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Why the Size of Government Matters

March 20, 2013 in Economics

By Michael D. Tanner

Michael D. Tanner

When one moves beyond all the budget numbers floating around Washington these days, much of the debate over future policy boils down to a question of the size of government. The Left often dismisses this issue as symbolism or rhetoric, but it is much more than that.

The question of big government vs. limited government is not an abstraction. How we answer that question has real consequences for real people. For example:

1. Big government is unaffordable. This year, the federal government will run a budget deficit of at least $845 billion. This does represent a decline from the deficits of recent years, but emergency appropriations or any slowdown in economic growth could easily push it back up toward $1 trillion before the end of the year. Although deficits are expected to continue declining for the next few years, eventually bottoming out at $430 billion in 2015, this is a temporary phenomenon, and by the end of the decade, we will be climbing back toward annual deficits of $1 trillion.

Moreover, our debt, already $16.7 trillion, more than 103 percent of GDP, is expected to exceed $26 trillion by the end of 2023. Throw in the unfunded liabilities of programs such as Social Security and Medicare and our real debt runs between $79 trillion and $127 trillion. In fact, the Congressional Budget Office said in 2008 that in order to pay for all currently scheduled federal spending, both the corporate-tax rate and top income-tax rate would have to be raised from their current 35 percent to 88 percent, the current 25 percent tax rate for middle-income workers to 63 percent, and the 10 percent tax bracket for low-income workers to 25 percent. It is likely, given increased spending since then, that the required tax levels would be even higher today.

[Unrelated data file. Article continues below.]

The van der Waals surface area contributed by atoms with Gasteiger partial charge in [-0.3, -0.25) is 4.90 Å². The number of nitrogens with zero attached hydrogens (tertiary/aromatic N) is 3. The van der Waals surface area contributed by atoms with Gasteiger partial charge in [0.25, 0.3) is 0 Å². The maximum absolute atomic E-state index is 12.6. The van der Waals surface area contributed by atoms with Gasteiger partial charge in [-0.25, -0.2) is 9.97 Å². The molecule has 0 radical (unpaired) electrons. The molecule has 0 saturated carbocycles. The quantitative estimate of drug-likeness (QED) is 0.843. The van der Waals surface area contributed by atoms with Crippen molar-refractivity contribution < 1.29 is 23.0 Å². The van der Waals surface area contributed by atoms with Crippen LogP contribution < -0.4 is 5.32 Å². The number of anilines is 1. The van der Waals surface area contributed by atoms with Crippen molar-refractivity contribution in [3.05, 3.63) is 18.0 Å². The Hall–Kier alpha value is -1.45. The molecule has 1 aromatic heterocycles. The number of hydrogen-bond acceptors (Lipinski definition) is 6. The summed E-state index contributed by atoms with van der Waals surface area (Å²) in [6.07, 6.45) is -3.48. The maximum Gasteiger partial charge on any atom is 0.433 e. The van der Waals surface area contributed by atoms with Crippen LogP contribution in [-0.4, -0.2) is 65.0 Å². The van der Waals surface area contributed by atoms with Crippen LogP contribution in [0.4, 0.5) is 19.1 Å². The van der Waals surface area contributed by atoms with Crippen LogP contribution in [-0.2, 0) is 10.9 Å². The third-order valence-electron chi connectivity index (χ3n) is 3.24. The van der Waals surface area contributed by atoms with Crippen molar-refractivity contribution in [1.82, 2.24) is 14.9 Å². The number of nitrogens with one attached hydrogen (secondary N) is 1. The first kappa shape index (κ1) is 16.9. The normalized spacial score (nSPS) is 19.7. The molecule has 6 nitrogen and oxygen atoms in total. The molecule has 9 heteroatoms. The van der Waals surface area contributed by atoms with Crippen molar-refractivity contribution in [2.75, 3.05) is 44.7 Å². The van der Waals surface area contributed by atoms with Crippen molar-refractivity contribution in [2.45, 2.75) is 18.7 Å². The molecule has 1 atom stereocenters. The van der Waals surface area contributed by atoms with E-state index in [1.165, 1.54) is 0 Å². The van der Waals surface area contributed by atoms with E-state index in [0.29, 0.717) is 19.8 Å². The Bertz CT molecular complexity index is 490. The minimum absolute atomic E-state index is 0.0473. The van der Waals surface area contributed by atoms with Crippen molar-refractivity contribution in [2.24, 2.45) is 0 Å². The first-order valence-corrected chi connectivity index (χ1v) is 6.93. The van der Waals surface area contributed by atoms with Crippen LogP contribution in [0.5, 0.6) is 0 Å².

Leviathan costs too much, sure, but its attack on freedom is the real problem.”

2. Big government is incompatible with economic growth. Economists debate the exact relationship between the size of government and economic growth, but few argue that government can consume an unlimited proportion of the national economy without its having a significant impact on that economy. For example, a pair of studies by Harvard’s Robert Barro found that “public consumption spending is systematically inversely related to economic growth,” and that there is a “significantly negative relation between the growth of real GDP and the growth …read more
Source: OP-EDS

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